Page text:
Henry V remains an iconic, defining figure in English culture. The consummate warrior-king who defied all odds, only to be struck down by disease just at the moment of complete victory, his story has evoked tale after tale and adaptation after adaptation, but never was he bettered than in Shakespeare:
“Once more unto the breach, dear friends, once more;
Or close the wall up with our English dead.
In peace there’s nothing so becomes a man
As modest stillness and humility:
But when the blast of war blows in our ears,
Then imitate the action of the tiger;
Stiffen the sinews, summon up the blood,
Disguise fair nature with hard-favour’d rage;
Then lend the eye a terrible aspect;
Let pry through the portage of the head
Like the brass cannon; let the brow o’erwhelm it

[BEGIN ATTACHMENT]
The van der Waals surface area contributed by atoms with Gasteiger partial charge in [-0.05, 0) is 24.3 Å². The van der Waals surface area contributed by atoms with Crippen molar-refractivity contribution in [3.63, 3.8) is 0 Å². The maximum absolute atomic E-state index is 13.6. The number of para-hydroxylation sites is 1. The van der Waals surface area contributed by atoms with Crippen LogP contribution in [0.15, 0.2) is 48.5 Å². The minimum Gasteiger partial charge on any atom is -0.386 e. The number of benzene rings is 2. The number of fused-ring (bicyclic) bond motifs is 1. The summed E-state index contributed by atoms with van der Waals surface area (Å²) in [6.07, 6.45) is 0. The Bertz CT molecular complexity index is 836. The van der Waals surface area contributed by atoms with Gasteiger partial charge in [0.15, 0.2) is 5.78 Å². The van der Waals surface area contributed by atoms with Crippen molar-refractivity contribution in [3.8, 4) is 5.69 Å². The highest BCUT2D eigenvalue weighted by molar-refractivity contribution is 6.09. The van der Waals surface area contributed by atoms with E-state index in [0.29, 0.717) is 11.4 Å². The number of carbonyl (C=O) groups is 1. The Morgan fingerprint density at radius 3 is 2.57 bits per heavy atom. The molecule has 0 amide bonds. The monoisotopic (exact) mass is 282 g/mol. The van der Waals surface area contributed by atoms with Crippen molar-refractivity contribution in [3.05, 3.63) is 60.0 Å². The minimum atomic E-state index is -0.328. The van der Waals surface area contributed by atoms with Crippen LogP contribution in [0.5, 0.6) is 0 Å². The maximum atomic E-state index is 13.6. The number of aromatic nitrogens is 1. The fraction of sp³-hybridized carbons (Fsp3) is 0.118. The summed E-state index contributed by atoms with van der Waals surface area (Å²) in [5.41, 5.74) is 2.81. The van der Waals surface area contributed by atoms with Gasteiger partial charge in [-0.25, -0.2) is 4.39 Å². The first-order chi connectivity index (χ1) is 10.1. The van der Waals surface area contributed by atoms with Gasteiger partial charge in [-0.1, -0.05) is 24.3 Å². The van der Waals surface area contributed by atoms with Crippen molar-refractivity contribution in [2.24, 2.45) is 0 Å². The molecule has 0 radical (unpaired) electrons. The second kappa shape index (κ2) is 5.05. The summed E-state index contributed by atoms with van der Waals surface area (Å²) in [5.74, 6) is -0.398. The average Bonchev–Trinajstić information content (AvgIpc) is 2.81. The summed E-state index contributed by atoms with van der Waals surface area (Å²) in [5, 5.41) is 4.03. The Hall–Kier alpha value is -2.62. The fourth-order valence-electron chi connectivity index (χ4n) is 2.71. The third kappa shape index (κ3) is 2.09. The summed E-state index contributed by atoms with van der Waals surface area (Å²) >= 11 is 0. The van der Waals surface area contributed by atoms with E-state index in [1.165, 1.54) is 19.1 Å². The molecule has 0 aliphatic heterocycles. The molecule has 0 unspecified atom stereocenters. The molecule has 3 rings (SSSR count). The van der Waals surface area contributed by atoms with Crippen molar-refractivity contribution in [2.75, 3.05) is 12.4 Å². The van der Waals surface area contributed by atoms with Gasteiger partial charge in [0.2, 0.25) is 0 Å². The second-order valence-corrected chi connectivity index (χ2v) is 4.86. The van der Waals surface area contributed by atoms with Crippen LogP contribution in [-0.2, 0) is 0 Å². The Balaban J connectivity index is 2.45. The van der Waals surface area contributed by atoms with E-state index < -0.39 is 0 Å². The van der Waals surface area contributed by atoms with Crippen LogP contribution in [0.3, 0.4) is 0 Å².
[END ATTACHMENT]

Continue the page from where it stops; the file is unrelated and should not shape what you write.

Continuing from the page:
As fearfully as doth a galled rock
O’erhang and jutty his confounded base,
Swill’d with the wild and wasteful ocean.
Now set the teeth and stretch the nostril wide,
Hold hard the breath and bend up every spirit
To his full height. On, on, you noblest English.
Whose blood is fet from fathers of war-proof!
Fathers that, like so many Alexanders,
Have in these parts from morn till even fought
And sheathed their swords for lack of argument:
Dishonour not your mothers; now attest
That those whom you call’d fathers did beget you.
Be copy now to men of grosser blood,
And teach them how to war. And you, good yeoman,
Whose limbs were made in England, show us here
The mettle of your pasture; let us swear
That you are worth your breeding; which I doubt not;
For there is none of you so mean and base,
That hath not noble lustre in your eyes.
I see you stand like greyhounds in the slips,
Straining upon the start. The game’s afoot:
Follow your spirit, and upon this charge
Cry ‘God for Harry, England, and Saint George!’”
- Henry V, Act 3, Scene 1